From that time on, I kept hoping something would click and he would begin to go on his own.  But he didn't.  He began to need outside help to have any sort of bowel movement.  Of course, I worried that we were just making the problem worse and prolonging it by using the suppositories (you know how medicine packages always say 'do not use for more than x amount of time without consulting a doctor'? Well, our doctor seemed just fine with it).  I was repeatedly assured that this was not likely and that he had likely 'trained' himself to not go and that if we got him on a consistent routine, he would eventually pick it up and everything would be fine.  This seemed strange to me that a child as young as he was would do that but we needed to do something and we had no other answers at the time.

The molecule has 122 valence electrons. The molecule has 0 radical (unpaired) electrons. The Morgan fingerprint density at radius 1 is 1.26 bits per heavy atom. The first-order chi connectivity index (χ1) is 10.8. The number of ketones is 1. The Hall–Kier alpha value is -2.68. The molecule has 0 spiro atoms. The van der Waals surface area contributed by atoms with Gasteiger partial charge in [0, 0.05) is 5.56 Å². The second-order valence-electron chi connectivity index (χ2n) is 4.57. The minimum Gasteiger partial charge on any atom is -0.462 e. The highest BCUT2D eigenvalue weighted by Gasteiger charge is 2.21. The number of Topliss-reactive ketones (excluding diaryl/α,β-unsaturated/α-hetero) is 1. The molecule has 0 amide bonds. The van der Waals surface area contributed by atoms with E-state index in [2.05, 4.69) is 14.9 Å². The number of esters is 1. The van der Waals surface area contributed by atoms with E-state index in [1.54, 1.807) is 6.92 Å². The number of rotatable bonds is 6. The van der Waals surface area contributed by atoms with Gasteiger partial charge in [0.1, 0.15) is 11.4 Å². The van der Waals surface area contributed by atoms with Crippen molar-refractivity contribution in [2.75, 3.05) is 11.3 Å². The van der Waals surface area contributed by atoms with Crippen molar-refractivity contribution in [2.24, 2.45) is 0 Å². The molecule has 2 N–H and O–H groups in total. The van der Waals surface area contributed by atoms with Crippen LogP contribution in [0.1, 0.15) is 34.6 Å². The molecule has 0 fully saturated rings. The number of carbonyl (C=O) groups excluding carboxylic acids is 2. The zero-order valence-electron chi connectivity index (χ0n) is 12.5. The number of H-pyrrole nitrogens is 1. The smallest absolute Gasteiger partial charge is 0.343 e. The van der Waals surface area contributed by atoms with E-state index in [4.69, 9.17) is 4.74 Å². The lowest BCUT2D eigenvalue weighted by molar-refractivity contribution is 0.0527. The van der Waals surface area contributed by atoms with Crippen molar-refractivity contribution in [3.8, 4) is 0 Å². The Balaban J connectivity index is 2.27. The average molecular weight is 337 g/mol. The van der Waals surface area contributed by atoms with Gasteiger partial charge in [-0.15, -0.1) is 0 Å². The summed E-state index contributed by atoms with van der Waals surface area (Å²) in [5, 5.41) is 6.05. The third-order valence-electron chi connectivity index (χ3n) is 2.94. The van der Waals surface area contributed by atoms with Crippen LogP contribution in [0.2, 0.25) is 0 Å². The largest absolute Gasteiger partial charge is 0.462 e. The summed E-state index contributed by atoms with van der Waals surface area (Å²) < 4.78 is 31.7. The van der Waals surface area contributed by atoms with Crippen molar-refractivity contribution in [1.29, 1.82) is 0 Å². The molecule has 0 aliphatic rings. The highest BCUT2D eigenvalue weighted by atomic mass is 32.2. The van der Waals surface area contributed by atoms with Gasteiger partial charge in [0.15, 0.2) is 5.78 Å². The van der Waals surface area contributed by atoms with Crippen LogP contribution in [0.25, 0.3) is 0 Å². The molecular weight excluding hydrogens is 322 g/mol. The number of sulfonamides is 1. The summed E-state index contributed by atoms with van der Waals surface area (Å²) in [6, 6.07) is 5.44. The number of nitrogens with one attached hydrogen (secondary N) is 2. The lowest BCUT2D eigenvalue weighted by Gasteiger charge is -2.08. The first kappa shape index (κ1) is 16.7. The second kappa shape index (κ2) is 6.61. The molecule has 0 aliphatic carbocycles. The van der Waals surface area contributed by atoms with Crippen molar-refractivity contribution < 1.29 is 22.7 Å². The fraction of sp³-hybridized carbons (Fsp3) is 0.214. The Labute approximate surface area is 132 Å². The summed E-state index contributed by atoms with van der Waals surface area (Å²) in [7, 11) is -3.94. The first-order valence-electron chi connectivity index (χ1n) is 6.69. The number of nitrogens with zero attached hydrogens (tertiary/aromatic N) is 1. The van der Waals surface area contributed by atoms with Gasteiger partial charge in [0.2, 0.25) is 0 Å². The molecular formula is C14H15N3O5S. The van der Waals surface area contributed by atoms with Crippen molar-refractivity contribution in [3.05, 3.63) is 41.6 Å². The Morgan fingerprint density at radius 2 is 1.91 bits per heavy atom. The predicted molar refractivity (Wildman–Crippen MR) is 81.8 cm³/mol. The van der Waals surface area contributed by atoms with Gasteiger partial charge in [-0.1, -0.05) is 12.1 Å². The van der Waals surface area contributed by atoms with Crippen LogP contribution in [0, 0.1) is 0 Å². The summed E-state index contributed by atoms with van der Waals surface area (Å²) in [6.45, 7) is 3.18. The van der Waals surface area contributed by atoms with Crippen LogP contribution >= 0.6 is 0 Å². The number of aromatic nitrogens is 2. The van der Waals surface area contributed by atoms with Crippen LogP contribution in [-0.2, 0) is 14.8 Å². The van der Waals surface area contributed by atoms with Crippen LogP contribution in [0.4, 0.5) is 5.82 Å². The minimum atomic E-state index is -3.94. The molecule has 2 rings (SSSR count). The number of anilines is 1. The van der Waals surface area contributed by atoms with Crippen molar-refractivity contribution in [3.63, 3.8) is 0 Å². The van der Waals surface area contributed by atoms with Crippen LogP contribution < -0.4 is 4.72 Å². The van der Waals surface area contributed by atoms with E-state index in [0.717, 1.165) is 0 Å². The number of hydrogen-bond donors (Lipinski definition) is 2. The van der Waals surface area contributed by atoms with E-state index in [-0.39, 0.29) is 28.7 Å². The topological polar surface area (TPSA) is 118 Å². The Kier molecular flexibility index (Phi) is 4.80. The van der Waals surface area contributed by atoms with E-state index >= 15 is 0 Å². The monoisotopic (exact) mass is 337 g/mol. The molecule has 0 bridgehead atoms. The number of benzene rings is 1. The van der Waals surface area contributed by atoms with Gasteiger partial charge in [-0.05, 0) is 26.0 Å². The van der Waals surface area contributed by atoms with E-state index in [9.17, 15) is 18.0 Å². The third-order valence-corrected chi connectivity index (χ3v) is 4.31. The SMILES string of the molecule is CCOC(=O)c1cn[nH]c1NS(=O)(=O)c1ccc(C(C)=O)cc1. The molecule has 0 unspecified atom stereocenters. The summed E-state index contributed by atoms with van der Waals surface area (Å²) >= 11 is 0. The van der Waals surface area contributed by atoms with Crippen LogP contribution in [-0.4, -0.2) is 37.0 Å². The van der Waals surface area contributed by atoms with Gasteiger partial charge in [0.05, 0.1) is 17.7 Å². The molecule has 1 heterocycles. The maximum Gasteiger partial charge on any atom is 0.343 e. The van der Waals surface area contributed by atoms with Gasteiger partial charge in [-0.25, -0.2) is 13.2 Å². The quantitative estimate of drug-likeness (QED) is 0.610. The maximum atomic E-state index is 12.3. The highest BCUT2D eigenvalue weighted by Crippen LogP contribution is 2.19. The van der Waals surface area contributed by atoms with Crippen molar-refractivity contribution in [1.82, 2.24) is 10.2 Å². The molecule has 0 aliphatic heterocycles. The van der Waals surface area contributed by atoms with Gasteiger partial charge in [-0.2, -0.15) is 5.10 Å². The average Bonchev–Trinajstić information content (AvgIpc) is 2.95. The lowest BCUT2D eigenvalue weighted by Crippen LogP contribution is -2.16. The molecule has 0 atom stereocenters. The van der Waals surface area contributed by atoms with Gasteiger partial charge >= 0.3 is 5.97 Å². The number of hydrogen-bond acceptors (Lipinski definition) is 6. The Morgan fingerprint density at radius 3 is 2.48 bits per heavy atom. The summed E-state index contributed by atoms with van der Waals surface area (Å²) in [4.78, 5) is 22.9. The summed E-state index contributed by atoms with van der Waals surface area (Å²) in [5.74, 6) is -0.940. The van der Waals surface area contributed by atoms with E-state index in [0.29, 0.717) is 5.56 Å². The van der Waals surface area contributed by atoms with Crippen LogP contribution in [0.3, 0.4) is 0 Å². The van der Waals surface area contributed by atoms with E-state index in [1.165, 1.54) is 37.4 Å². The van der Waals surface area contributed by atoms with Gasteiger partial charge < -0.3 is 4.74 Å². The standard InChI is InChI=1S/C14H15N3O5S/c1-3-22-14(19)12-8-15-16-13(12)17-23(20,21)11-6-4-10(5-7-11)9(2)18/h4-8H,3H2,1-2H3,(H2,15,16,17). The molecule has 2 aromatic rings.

I looked more into Hirschsprung's and learned that it was often a hereditary disease.  This actually turned a lightbulb on for me.  When Brian was born he had to have emergency surgery for necrotizing enterocolitis when he was a day old.  The details had always been fuzzy to him and the most he knew at this time was that his intestines had somehow formed into a "gangrenous mass" in utero and that it was impossible for him to have a bowel movement, necessitating emergency surgery.  His parents were told that it was a strange birth defect and that it wasn't something that could happen again.  They eventually removed a good portion of his intestines and he spent his first three months as a baby in the hospital.  We began to wonder if something had been lost in translation (HD deals with the lack of ganglion cells...perhaps gangrenous was in fact, something to do with ganglion or something?) or if the doctors that had taken care of Brian could possibly have not been familiar enough with the details of Hirschsprung's and that maybe that was part of what Brian had suffered from at birth.  We've since learned that what Brian had was definitely different than HD and that supposedly they are not related, though I am not convinced that these 2 rare (but similar) conditions could happen in father and son without it somehow being related...but I could be very wrong.  I am blessed that Brian's condition forced me to look deeper into HD, and the more I read, the more it did seem like it was a good possibility that David could have this, if only a 'small segment' case that was not as extensive as other babies, hence the later show.